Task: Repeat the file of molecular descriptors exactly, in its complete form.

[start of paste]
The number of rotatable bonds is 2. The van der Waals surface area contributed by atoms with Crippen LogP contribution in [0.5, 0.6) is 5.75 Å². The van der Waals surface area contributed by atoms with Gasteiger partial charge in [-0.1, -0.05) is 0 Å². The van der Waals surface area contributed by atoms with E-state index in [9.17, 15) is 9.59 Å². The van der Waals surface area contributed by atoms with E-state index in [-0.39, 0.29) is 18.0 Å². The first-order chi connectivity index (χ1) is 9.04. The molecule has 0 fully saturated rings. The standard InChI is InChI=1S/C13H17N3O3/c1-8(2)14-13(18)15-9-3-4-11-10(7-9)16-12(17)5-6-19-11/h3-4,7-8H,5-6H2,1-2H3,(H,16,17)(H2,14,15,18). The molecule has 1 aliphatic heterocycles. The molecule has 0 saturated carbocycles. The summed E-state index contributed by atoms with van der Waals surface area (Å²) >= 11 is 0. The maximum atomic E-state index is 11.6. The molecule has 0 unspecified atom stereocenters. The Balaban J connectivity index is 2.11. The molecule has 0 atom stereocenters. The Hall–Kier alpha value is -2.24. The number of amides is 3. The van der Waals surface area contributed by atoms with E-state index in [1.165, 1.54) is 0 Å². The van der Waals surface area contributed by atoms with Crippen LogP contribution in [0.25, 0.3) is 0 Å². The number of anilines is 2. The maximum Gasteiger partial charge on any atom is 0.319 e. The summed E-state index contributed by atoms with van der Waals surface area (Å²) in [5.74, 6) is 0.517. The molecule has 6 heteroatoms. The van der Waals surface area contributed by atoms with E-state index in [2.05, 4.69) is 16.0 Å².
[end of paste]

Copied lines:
The number of rotatable bonds is 2. The van der Waals surface area contributed by atoms with Crippen LogP contribution in [0.5, 0.6) is 5.75 Å². The van der Waals surface area contributed by atoms with Gasteiger partial charge in [-0.1, -0.05) is 0 Å². The van der Waals surface area contributed by atoms with E-state index in [9.17, 15) is 9.59 Å². The van der Waals surface area contributed by atoms with E-state index in [-0.39, 0.29) is 18.0 Å². The first-order chi connectivity index (χ1) is 9.04. The molecule has 0 fully saturated rings. The standard InChI is InChI=1S/C13H17N3O3/c1-8(2)14-13(18)15-9-3-4-11-10(7-9)16-12(17)5-6-19-11/h3-4,7-8H,5-6H2,1-2H3,(H,16,17)(H2,14,15,18). The molecule has 1 aliphatic heterocycles. The molecule has 0 saturated carbocycles. The summed E-state index contributed by atoms with van der Waals surface area (Å²) >= 11 is 0. The maximum atomic E-state index is 11.6. The molecule has 0 unspecified atom stereocenters. The Balaban J connectivity index is 2.11. The molecule has 0 atom stereocenters. The Hall–Kier alpha value is -2.24. The number of amides is 3. The van der Waals surface area contributed by atoms with E-state index in [1.165, 1.54) is 0 Å². The van der Waals surface area contributed by atoms with Crippen LogP contribution in [0.25, 0.3) is 0 Å². The number of anilines is 2. The maximum Gasteiger partial charge on any atom is 0.319 e. The summed E-state index contributed by atoms with van der Waals surface area (Å²) in [5.74, 6) is 0.517. The molecule has 6 heteroatoms. The van der Waals surface area contributed by atoms with E-state index in [2.05, 4.69) is 16.0 Å².